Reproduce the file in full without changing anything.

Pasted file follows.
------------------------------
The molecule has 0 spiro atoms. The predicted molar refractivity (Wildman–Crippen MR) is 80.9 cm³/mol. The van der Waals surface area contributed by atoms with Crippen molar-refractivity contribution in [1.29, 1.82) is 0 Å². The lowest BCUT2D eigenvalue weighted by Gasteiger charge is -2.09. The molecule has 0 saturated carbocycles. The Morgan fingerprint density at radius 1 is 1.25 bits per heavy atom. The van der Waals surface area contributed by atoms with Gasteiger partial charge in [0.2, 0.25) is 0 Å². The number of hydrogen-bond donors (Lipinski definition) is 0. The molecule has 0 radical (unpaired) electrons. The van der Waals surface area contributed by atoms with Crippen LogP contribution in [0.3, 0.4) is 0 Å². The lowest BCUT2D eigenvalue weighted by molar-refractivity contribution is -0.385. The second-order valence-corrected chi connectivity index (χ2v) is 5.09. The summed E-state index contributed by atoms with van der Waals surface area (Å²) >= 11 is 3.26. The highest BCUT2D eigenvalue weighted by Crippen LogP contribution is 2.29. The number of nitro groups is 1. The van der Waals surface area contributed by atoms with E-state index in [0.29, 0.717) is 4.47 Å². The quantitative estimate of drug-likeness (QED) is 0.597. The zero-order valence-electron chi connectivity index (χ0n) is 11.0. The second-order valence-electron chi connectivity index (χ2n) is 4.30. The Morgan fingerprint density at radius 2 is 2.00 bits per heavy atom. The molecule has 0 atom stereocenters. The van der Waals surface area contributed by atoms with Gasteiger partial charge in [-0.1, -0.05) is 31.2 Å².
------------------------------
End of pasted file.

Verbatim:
The molecule has 0 spiro atoms. The predicted molar refractivity (Wildman–Crippen MR) is 80.9 cm³/mol. The van der Waals surface area contributed by atoms with Crippen molar-refractivity contribution in [1.29, 1.82) is 0 Å². The lowest BCUT2D eigenvalue weighted by Gasteiger charge is -2.09. The molecule has 0 saturated carbocycles. The Morgan fingerprint density at radius 1 is 1.25 bits per heavy atom. The van der Waals surface area contributed by atoms with Gasteiger partial charge in [0.2, 0.25) is 0 Å². The number of hydrogen-bond donors (Lipinski definition) is 0. The molecule has 0 radical (unpaired) electrons. The van der Waals surface area contributed by atoms with Crippen LogP contribution in [0.3, 0.4) is 0 Å². The lowest BCUT2D eigenvalue weighted by molar-refractivity contribution is -0.385. The second-order valence-corrected chi connectivity index (χ2v) is 5.09. The summed E-state index contributed by atoms with van der Waals surface area (Å²) >= 11 is 3.26. The highest BCUT2D eigenvalue weighted by Crippen LogP contribution is 2.29. The number of nitro groups is 1. The van der Waals surface area contributed by atoms with E-state index in [0.29, 0.717) is 4.47 Å². The quantitative estimate of drug-likeness (QED) is 0.597. The zero-order valence-electron chi connectivity index (χ0n) is 11.0. The second-order valence-electron chi connectivity index (χ2n) is 4.30. The Morgan fingerprint density at radius 2 is 2.00 bits per heavy atom. The molecule has 0 atom stereocenters. The van der Waals surface area contributed by atoms with Gasteiger partial charge in [-0.1, -0.05) is 31.2 Å².